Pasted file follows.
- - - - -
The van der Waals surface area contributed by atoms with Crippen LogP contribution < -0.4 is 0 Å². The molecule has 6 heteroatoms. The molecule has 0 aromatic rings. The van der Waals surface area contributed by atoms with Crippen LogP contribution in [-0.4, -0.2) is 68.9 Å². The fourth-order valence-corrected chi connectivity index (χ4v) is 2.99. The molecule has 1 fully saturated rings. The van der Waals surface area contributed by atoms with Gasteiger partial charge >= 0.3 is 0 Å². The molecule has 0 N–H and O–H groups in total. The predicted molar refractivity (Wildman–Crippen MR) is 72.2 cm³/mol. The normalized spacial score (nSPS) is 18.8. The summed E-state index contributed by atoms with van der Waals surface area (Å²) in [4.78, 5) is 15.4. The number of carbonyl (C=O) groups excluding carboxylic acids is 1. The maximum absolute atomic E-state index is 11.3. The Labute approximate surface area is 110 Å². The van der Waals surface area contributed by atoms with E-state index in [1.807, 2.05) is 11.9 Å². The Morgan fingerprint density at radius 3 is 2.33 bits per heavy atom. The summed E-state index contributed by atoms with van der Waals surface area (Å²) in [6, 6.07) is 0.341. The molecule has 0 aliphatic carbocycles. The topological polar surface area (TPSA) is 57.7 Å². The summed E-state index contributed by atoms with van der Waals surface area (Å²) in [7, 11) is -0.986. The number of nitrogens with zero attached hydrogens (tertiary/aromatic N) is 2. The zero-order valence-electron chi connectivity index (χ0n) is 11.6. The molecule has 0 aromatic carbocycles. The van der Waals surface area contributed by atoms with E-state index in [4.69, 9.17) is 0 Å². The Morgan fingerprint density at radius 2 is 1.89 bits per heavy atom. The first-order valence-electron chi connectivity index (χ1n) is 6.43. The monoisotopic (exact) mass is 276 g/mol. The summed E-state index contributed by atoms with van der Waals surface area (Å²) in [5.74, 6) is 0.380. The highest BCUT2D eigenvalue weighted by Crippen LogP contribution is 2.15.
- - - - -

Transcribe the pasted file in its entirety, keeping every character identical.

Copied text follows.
The van der Waals surface area contributed by atoms with Crippen LogP contribution < -0.4 is 0 Å². The molecule has 6 heteroatoms. The molecule has 0 aromatic rings. The van der Waals surface area contributed by atoms with Crippen LogP contribution in [-0.4, -0.2) is 68.9 Å². The fourth-order valence-corrected chi connectivity index (χ4v) is 2.99. The molecule has 1 fully saturated rings. The van der Waals surface area contributed by atoms with Gasteiger partial charge >= 0.3 is 0 Å². The molecule has 0 N–H and O–H groups in total. The predicted molar refractivity (Wildman–Crippen MR) is 72.2 cm³/mol. The normalized spacial score (nSPS) is 18.8. The summed E-state index contributed by atoms with van der Waals surface area (Å²) in [4.78, 5) is 15.4. The number of carbonyl (C=O) groups excluding carboxylic acids is 1. The maximum absolute atomic E-state index is 11.3. The Labute approximate surface area is 110 Å². The van der Waals surface area contributed by atoms with E-state index in [1.807, 2.05) is 11.9 Å². The Morgan fingerprint density at radius 3 is 2.33 bits per heavy atom. The summed E-state index contributed by atoms with van der Waals surface area (Å²) in [6, 6.07) is 0.341. The molecule has 0 aliphatic carbocycles. The topological polar surface area (TPSA) is 57.7 Å². The summed E-state index contributed by atoms with van der Waals surface area (Å²) in [7, 11) is -0.986. The number of nitrogens with zero attached hydrogens (tertiary/aromatic N) is 2. The zero-order valence-electron chi connectivity index (χ0n) is 11.6. The molecule has 0 aromatic carbocycles. The van der Waals surface area contributed by atoms with E-state index in [4.69, 9.17) is 0 Å². The Morgan fingerprint density at radius 2 is 1.89 bits per heavy atom. The first-order valence-electron chi connectivity index (χ1n) is 6.43. The monoisotopic (exact) mass is 276 g/mol. The summed E-state index contributed by atoms with van der Waals surface area (Å²) in [5.74, 6) is 0.380. The highest BCUT2D eigenvalue weighted by Crippen LogP contribution is 2.15.